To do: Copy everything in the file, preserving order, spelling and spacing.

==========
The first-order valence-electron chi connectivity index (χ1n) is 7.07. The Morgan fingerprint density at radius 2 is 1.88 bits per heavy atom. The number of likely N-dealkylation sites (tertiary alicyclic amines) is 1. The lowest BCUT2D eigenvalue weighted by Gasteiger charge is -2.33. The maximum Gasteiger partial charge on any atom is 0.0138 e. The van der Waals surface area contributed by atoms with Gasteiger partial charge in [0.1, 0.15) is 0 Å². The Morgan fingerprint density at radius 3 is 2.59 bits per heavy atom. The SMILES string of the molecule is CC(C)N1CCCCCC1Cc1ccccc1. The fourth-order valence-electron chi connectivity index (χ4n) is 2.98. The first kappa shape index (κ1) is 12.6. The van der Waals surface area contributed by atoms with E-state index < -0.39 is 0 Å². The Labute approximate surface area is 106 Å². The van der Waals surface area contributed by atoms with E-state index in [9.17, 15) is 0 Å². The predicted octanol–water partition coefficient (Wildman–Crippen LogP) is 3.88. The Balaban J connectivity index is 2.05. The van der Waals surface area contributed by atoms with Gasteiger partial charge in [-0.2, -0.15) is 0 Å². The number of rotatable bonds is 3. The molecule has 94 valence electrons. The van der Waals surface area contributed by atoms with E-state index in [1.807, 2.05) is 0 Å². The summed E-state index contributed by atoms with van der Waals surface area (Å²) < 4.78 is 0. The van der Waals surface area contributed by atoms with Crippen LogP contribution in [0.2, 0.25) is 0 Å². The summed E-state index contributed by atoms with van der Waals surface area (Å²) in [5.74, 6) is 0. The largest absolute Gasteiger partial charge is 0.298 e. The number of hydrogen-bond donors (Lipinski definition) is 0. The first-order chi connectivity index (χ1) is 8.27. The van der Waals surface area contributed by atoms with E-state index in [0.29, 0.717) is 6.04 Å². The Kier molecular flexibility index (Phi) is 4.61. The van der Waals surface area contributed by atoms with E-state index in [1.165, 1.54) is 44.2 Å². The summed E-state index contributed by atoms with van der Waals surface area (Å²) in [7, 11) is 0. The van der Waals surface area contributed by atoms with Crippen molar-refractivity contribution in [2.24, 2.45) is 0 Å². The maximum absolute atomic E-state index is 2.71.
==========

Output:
The first-order valence-electron chi connectivity index (χ1n) is 7.07. The Morgan fingerprint density at radius 2 is 1.88 bits per heavy atom. The number of likely N-dealkylation sites (tertiary alicyclic amines) is 1. The lowest BCUT2D eigenvalue weighted by Gasteiger charge is -2.33. The maximum Gasteiger partial charge on any atom is 0.0138 e. The van der Waals surface area contributed by atoms with Gasteiger partial charge in [0.1, 0.15) is 0 Å². The Morgan fingerprint density at radius 3 is 2.59 bits per heavy atom. The SMILES string of the molecule is CC(C)N1CCCCCC1Cc1ccccc1. The fourth-order valence-electron chi connectivity index (χ4n) is 2.98. The first kappa shape index (κ1) is 12.6. The van der Waals surface area contributed by atoms with E-state index < -0.39 is 0 Å². The Labute approximate surface area is 106 Å². The van der Waals surface area contributed by atoms with E-state index in [9.17, 15) is 0 Å². The predicted octanol–water partition coefficient (Wildman–Crippen LogP) is 3.88. The Balaban J connectivity index is 2.05. The van der Waals surface area contributed by atoms with Gasteiger partial charge in [-0.2, -0.15) is 0 Å². The number of rotatable bonds is 3. The molecule has 94 valence electrons. The van der Waals surface area contributed by atoms with E-state index in [1.807, 2.05) is 0 Å². The summed E-state index contributed by atoms with van der Waals surface area (Å²) < 4.78 is 0. The van der Waals surface area contributed by atoms with Crippen LogP contribution in [0.2, 0.25) is 0 Å². The summed E-state index contributed by atoms with van der Waals surface area (Å²) in [5.74, 6) is 0. The largest absolute Gasteiger partial charge is 0.298 e. The number of hydrogen-bond donors (Lipinski definition) is 0. The first-order chi connectivity index (χ1) is 8.27. The van der Waals surface area contributed by atoms with E-state index in [0.29, 0.717) is 6.04 Å². The Kier molecular flexibility index (Phi) is 4.61. The van der Waals surface area contributed by atoms with E-state index in [1.165, 1.54) is 44.2 Å². The summed E-state index contributed by atoms with van der Waals surface area (Å²) in [7, 11) is 0. The van der Waals surface area contributed by atoms with Crippen molar-refractivity contribution in [2.24, 2.45) is 0 Å². The maximum absolute atomic E-state index is 2.71.